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Turner's Masterpiece


Our favourite angle - what a beautiful traditional-style hot rod complimented by the subtle paint, white detail and Louis's decision to use top components throughout the build 

 

If there was ever any doubt as to how contagious hot rodding can be, then you only have to spend 10 minutes chatting to Louis Turner and his good friend Phil Mallas and it’s clear that it runs through their veins.  

Louis debuted his lovely stock-height five-window coupe at the Billing fun run earlier this month along with Phil’s reworked chopped ‘34 coupe.  They drove down from Halifax having finished the gloss grey coupe the night before – “it was so last minute we didn’t even have the time to straighten up the back number plate,” jokes Louis.  Even so, Louis picked up a Top 10 Award for his efforts.  When chatting with them, you have to admire Louis and Phil’s very laid back approach to life and hot rodding – it’s a “if it’s done its done,” type of attitude, but by the same token, you then hear that they worked their socks off for three days with only five hours sleep each night to ensure the car was ready for Billing.  Clearly, when it matters, they are on the case!

 

“It all started when my wife, Brenda took me to see American Graffiti in 1977,” recalls Louis. Of course, this was at the height of what many remember as the jacked up era – and Louis soon became a key player, with a flamed Mk1 Capri complete with fur interior and obligatory custom sidepipes.  “I didn’t have any engineering knowledge back then; you picked it up as you went along.  I’m a joiner by trade so am use to making things, but in those early days I hadn’t worked with metal, other than what I’d picked up at school.

 


Louvered hood and boot lid all add to "the look" and there's a wicked rake for good measure too

 

Inspired by what he’d learnt with the Capri, Louis then moved onto a Ford Popular project which he recalls comprised the usual Jaguar rear with Vauxhall Viva front suspension.  “Mechanically, I copied what a lot of people had done and asked other rodders when I was stuck for answers. The Pop took about two years to build and I had it MoT’d on the Saturday before we drove it all the way to Belgium the same day.”  Talk about out of the frying pan and into the fire.

 

“After selling the pop in 1996, I bought a Paul Haig Model A Coupe and chassis package (for those who are interested, it appears Paul was, until recently, a director of Huddersfield Town Football Club). It was one of the first coupes Paul made. I’d started work on the car but never finished it. We moved house in 1999, sold the Model A and after withdrawal symptoms set in, purchased a Chassis Works Model B coupe – a black and flamed highboy-style rod with Ford Cortina running gear. I removed the fenders, fitted whitewall tyres and a new interior. It was a nice reliable car which I drove for seven years, and in the meantime I slowly gathered ideas and components for my next project.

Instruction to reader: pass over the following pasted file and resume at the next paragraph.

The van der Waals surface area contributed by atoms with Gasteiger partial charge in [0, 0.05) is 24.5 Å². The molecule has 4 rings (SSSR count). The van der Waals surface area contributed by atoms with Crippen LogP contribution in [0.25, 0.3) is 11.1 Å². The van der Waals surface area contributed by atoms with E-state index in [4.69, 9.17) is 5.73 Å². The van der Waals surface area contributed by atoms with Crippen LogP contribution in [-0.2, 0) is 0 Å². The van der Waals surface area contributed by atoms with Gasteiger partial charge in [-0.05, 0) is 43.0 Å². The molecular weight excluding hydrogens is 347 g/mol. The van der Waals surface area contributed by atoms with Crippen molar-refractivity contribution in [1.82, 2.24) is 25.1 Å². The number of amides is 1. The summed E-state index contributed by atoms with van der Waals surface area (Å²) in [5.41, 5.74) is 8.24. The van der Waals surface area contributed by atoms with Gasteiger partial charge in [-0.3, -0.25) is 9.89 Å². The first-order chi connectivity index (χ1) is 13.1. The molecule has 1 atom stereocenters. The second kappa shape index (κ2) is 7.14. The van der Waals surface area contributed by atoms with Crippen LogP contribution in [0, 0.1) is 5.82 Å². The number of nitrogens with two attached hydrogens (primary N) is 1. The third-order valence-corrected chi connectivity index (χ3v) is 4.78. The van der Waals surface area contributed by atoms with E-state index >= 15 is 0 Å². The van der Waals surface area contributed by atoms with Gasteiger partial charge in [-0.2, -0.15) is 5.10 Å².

“Someone had been down to the now defunct rod shop ‘34 Corner and purchased a collection of parts and then left them outside for ten years. A friend of mine told me about them and I purchased the whole lot.  It was a rolling chassis with one of their fibreglass ‘34 coupe bodies on top. I remember it being something of a bargain, but if you look at it now, all that’s been retained are the chassis rails, the four-bar set up and the front axle.  The reason being that after acquiring a steel bodyshell a little later on, it sort of moved the goalposts for me,” say Louis. “It inspired me to build the car to a much higher standard.

 

 “The body came up for sale on e-bay.  I saw that it hadn’t reached its reserve and decided to contact the owner afterwards to see if we could strike up a deal.  When I saw it, it was exactly what I wanted – it needed work, it had been heavily channelled,  but it was an ideal starting point.

 

 

“That’s when I drew up my wish list of components to fit into a really worthwhile body.  The shell came from South Africa, The reason I know this is because the boot opening is parallel top to bottom, whereas on an American ’34 five window coupe, it is  5/8inch wider at the top.  I know this because I ordered up a brand new boot lid which I then had punched out with louvers by Steve’s Autos in Oregon and imported to the UK by Kerry Tate.  It was like Christmas when it arrived.  You have to remember that the rest of the body was still rough at this stage, but this boot lid was shiny new metal and I couldn’t wait to fit it in place.  After extracting it from the packaging and slowly lowering it into position, it soon became clear that it just wasn’t going to fit at the top.  I could have cried – it was the only pristine bit of metal on the car – and it didn’t fit.

 

“When I phoned and told Steves Autos about the problem they said they’d sold hundreds of boot lids without problem – then there was a pause and the guy said, “well, we did have a problem once with a car in Australia!  Why did Ford make the right hand drive cars different – it doesn’t make sense? 

 


Those beautiful polished Buick drums are a visual treat 

 

Louis and Phil both tackled the bodywork. Louis made new bottom sections for the doors – there’s about 7 inches of new metal from the base of the doors upwards.  He handled repairs to the  rear quarter panels and those to the inner wheel arches. “I was always a bit conscious of how the front grille would line-up, bearing in mind the car’s been channelled – and this proved to be a real challenge.  I sat the grille at the right angle with the cowl and it almost touched the floor. I laid back the grille shell and then set it 3.5/8 inches off the floor and  stood there looking at how I could make it work.  I got some masking tape and made the shape of a new hood which also had lower sides like those of a ’32 Ford.. I then transferred this into a sketch with dimensions and sent it off to Rootlieb for them to make up.  When they’d completed the custom design, it was again sent up to Steve’s Autos for louvering.   Kerry Tate brought it in - he brought in everything for me, which has been great.